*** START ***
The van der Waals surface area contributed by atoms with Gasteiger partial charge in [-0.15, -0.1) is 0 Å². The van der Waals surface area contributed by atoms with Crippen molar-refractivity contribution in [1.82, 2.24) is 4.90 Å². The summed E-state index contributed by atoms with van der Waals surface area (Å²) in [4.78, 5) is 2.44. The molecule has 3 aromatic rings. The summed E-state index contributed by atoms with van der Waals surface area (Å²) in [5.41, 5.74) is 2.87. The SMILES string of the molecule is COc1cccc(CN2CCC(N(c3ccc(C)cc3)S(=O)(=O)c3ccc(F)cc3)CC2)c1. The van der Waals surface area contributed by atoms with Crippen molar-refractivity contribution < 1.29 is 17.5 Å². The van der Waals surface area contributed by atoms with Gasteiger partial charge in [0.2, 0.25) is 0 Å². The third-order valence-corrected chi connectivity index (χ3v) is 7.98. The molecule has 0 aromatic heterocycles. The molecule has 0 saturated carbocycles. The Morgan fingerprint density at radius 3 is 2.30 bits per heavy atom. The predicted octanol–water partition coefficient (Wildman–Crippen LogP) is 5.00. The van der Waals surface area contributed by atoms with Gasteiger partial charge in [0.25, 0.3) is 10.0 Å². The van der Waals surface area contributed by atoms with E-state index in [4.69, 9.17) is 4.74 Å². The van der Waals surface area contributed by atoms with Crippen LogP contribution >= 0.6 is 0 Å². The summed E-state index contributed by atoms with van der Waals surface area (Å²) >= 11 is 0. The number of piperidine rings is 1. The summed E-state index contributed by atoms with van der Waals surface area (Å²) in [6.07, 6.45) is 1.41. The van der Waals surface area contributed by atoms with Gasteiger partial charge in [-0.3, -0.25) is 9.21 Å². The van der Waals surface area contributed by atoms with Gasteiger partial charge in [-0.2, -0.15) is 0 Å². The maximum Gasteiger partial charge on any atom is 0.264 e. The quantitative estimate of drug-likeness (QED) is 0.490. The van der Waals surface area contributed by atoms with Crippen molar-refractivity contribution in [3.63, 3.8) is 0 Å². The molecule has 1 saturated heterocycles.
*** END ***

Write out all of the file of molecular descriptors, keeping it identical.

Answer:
The van der Waals surface area contributed by atoms with Gasteiger partial charge in [-0.15, -0.1) is 0 Å². The van der Waals surface area contributed by atoms with Crippen molar-refractivity contribution in [1.82, 2.24) is 4.90 Å². The summed E-state index contributed by atoms with van der Waals surface area (Å²) in [4.78, 5) is 2.44. The molecule has 3 aromatic rings. The summed E-state index contributed by atoms with van der Waals surface area (Å²) in [5.41, 5.74) is 2.87. The SMILES string of the molecule is COc1cccc(CN2CCC(N(c3ccc(C)cc3)S(=O)(=O)c3ccc(F)cc3)CC2)c1. The van der Waals surface area contributed by atoms with Crippen molar-refractivity contribution < 1.29 is 17.5 Å². The van der Waals surface area contributed by atoms with Gasteiger partial charge in [0.2, 0.25) is 0 Å². The third-order valence-corrected chi connectivity index (χ3v) is 7.98. The molecule has 0 aromatic heterocycles. The molecule has 0 saturated carbocycles. The Morgan fingerprint density at radius 3 is 2.30 bits per heavy atom. The predicted octanol–water partition coefficient (Wildman–Crippen LogP) is 5.00. The van der Waals surface area contributed by atoms with Gasteiger partial charge in [0.25, 0.3) is 10.0 Å². The van der Waals surface area contributed by atoms with E-state index in [4.69, 9.17) is 4.74 Å². The van der Waals surface area contributed by atoms with Crippen LogP contribution >= 0.6 is 0 Å². The summed E-state index contributed by atoms with van der Waals surface area (Å²) >= 11 is 0. The number of piperidine rings is 1. The summed E-state index contributed by atoms with van der Waals surface area (Å²) in [6.07, 6.45) is 1.41. The van der Waals surface area contributed by atoms with Gasteiger partial charge in [-0.3, -0.25) is 9.21 Å². The van der Waals surface area contributed by atoms with Gasteiger partial charge in [-0.2, -0.15) is 0 Å². The maximum Gasteiger partial charge on any atom is 0.264 e. The quantitative estimate of drug-likeness (QED) is 0.490. The van der Waals surface area contributed by atoms with Crippen molar-refractivity contribution in [3.63, 3.8) is 0 Å². The molecule has 1 saturated heterocycles.